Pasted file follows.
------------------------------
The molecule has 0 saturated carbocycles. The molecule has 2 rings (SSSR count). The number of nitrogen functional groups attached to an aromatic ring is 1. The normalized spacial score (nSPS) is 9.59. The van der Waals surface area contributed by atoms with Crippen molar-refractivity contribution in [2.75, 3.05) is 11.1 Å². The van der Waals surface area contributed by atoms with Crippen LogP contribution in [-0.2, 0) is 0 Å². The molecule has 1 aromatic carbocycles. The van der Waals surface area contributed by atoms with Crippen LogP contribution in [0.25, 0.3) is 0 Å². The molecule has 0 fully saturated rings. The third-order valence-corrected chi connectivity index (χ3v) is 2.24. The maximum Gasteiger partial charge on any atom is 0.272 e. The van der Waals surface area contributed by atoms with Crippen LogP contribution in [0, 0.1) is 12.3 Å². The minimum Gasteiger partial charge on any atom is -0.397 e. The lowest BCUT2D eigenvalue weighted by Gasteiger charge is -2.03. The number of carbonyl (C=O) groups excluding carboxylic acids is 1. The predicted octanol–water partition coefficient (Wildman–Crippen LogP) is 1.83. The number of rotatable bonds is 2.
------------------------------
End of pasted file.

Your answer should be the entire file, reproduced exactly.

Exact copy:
The molecule has 0 saturated carbocycles. The molecule has 2 rings (SSSR count). The number of nitrogen functional groups attached to an aromatic ring is 1. The normalized spacial score (nSPS) is 9.59. The van der Waals surface area contributed by atoms with Crippen molar-refractivity contribution in [2.75, 3.05) is 11.1 Å². The van der Waals surface area contributed by atoms with Crippen LogP contribution in [-0.2, 0) is 0 Å². The molecule has 1 aromatic carbocycles. The van der Waals surface area contributed by atoms with Crippen LogP contribution in [0.25, 0.3) is 0 Å². The molecule has 0 fully saturated rings. The third-order valence-corrected chi connectivity index (χ3v) is 2.24. The maximum Gasteiger partial charge on any atom is 0.272 e. The van der Waals surface area contributed by atoms with Crippen LogP contribution in [0, 0.1) is 12.3 Å². The minimum Gasteiger partial charge on any atom is -0.397 e. The lowest BCUT2D eigenvalue weighted by Gasteiger charge is -2.03. The number of carbonyl (C=O) groups excluding carboxylic acids is 1. The predicted octanol–water partition coefficient (Wildman–Crippen LogP) is 1.83. The number of rotatable bonds is 2.